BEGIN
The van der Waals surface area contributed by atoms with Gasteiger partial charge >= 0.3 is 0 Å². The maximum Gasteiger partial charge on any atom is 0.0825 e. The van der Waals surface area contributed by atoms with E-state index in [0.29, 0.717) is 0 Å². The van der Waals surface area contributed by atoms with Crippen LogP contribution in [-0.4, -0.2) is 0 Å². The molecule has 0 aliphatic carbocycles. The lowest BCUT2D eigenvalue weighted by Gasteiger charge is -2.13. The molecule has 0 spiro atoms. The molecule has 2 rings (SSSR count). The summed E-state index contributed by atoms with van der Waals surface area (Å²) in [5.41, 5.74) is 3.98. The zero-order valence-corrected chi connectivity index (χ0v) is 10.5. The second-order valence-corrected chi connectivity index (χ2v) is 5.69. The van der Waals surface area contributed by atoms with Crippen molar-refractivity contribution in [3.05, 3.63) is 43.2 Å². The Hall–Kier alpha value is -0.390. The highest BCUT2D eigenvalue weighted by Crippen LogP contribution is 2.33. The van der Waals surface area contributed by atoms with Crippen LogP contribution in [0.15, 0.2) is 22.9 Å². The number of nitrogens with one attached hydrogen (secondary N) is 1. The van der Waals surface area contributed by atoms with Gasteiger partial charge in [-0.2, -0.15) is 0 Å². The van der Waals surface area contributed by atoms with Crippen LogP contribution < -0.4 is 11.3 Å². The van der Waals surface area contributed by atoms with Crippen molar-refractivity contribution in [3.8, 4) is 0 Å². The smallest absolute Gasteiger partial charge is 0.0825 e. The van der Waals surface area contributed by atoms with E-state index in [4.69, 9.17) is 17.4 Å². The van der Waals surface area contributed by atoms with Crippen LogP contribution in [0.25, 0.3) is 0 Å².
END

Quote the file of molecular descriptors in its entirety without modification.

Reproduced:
The van der Waals surface area contributed by atoms with Gasteiger partial charge >= 0.3 is 0 Å². The maximum Gasteiger partial charge on any atom is 0.0825 e. The van der Waals surface area contributed by atoms with E-state index in [0.29, 0.717) is 0 Å². The van der Waals surface area contributed by atoms with Crippen LogP contribution in [-0.4, -0.2) is 0 Å². The molecule has 0 aliphatic carbocycles. The lowest BCUT2D eigenvalue weighted by Gasteiger charge is -2.13. The molecule has 0 spiro atoms. The molecule has 2 rings (SSSR count). The summed E-state index contributed by atoms with van der Waals surface area (Å²) in [5.41, 5.74) is 3.98. The zero-order valence-corrected chi connectivity index (χ0v) is 10.5. The second-order valence-corrected chi connectivity index (χ2v) is 5.69. The van der Waals surface area contributed by atoms with Crippen molar-refractivity contribution in [3.05, 3.63) is 43.2 Å². The Hall–Kier alpha value is -0.390. The highest BCUT2D eigenvalue weighted by Crippen LogP contribution is 2.33. The van der Waals surface area contributed by atoms with Crippen LogP contribution in [0.15, 0.2) is 22.9 Å². The number of nitrogens with one attached hydrogen (secondary N) is 1. The van der Waals surface area contributed by atoms with Gasteiger partial charge in [-0.2, -0.15) is 0 Å². The van der Waals surface area contributed by atoms with Crippen LogP contribution < -0.4 is 11.3 Å². The van der Waals surface area contributed by atoms with Crippen molar-refractivity contribution in [3.8, 4) is 0 Å². The smallest absolute Gasteiger partial charge is 0.0825 e. The van der Waals surface area contributed by atoms with E-state index in [4.69, 9.17) is 17.4 Å². The van der Waals surface area contributed by atoms with Crippen LogP contribution in [0.25, 0.3) is 0 Å².